Effects of FQPA on Ornamental Plant Growers

Additional Comments by R. Walker Miller, Extension Plant Pathologist > >

Importance of Fungicides on Commercially-Grown Ornamental Crops

S. N. Jeffers, Department of Plant Pathology & Physiology

October 1998

In general, the number and type of fungicides registered for use on ornamental crops is limited. Estimating the economic impact of the loss of fungicides to the commercial ornamental crops industry [i.e., nurseries and greenhouses] is difficult because there are hundreds of plant species grown as ornamental plants and each has its own complex of diseases. Estimating the economic impact of one to several diseases on a given host without a key fungicide is not practical and may not be possible.

The important issues for disease management in commercial nurseries and greenhouses are the compatibility of any one fungicide on the multitude of plant species being grown, the spectrum of activity of a single product against many diseases, and flexibility of the label. Consequently, products that are effective against a number of diseases, are safe to use on many different plant hosts, and have a broadly written label are the ones used most frequently. In a recent publication, National Agricultural Pesticide Impact Assessment Program (NAPIAP) Report No. 1-CA-96: Biologic and Economic Assessment of Pest Management in the United States Greenhouse and Nursery Industry, thiophanate-methyl, chlorothalonil, and mancozeb were the three fungicides used in greatest quantities for managing foliar diseases in the Southeast. The dicarboximides [vinclozolin & iprodione] were fourth in line. Coppers are broad spectrum in activity but can cause phytotoxicity and are less effective than the three most popular fungicides. Most of the other fungicides registered for use on ornamental crops in nurseries can be very effective but have limited spectra of activity and narrowly defined labels. For root disease management, metalaxyl, fosetyl-Al, and etridiazole are used in the greatest quantities.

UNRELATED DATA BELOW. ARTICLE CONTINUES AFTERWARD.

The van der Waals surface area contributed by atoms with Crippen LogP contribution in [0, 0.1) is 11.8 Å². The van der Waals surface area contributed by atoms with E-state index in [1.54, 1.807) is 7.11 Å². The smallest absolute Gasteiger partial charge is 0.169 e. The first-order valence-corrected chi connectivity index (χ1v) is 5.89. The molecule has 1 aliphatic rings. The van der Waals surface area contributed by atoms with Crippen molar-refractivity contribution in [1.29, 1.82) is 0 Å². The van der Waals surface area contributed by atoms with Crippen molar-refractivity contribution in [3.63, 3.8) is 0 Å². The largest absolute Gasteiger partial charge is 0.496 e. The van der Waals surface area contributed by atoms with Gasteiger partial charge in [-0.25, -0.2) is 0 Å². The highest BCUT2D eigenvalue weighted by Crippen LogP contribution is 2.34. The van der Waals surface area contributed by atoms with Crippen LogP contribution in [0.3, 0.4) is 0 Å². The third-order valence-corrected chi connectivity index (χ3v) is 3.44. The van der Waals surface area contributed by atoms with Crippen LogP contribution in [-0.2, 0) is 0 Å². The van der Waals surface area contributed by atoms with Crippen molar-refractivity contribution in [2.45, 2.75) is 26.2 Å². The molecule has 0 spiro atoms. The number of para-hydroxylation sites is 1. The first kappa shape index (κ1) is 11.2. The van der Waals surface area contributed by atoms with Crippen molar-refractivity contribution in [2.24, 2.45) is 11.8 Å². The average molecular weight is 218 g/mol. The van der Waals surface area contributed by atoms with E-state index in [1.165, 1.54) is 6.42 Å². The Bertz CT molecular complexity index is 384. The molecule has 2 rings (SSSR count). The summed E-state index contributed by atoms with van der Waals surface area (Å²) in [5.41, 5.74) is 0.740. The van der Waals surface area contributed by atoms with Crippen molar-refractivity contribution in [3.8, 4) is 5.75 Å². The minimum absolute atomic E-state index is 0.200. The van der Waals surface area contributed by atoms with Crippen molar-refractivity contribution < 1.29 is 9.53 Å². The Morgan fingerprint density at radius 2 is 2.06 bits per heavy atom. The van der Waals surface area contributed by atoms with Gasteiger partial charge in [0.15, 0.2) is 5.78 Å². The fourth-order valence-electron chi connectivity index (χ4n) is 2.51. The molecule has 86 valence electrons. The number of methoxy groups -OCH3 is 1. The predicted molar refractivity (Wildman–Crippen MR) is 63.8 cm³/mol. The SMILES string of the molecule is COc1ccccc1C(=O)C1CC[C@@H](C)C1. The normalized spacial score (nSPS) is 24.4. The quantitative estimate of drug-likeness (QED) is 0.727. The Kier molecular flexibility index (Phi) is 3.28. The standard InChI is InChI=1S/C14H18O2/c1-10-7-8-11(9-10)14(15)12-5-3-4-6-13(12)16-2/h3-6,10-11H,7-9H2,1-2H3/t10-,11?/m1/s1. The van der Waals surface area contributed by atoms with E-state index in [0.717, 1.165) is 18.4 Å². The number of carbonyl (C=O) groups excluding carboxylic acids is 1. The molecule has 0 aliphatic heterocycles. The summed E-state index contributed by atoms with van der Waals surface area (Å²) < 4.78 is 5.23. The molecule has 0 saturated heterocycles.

Loss of any one of these heavily used fungicides would pose a major negative economic impact on this industry because replacement products are not available. More frequent applications of fungicides with narrower spectra of activity would be necessary, and disease management across the nursery or greenhouse would be less effective and more costly.

Comments by R. Walker Miller, Extension Plant Pathologist

October 1998

The Ornamental industry will be impacted [by FQPA]. Because of the broadly written labels of dicarboximides and thiophanate methyl and chlorothalonil, they become the products of choice for an industry that grows a wide diversity of plant material in the same sites. Resistance and double resistance to thiophanate methyl and dicarboximides is wide spread in the industry. Mancozeb, also broadly labeled is an alternative but efficacy is considerably less, providing 20 to 30% less control than chlorothalonil. Other dithiocarbamates with much more limited labels also offer similar lower levels of control. Captan also a much more limited label is not available due to FQPA. Some copper labels are reasonably broad but they also lack efficacy. Since the loss of oxamyl, Nemacur is the only post plant nematicide for ornamentals. Each state must seek a 24C to enable use of Nemacur. Nematodes are estimated to cause 10% loss to none greenhouse nursery industry.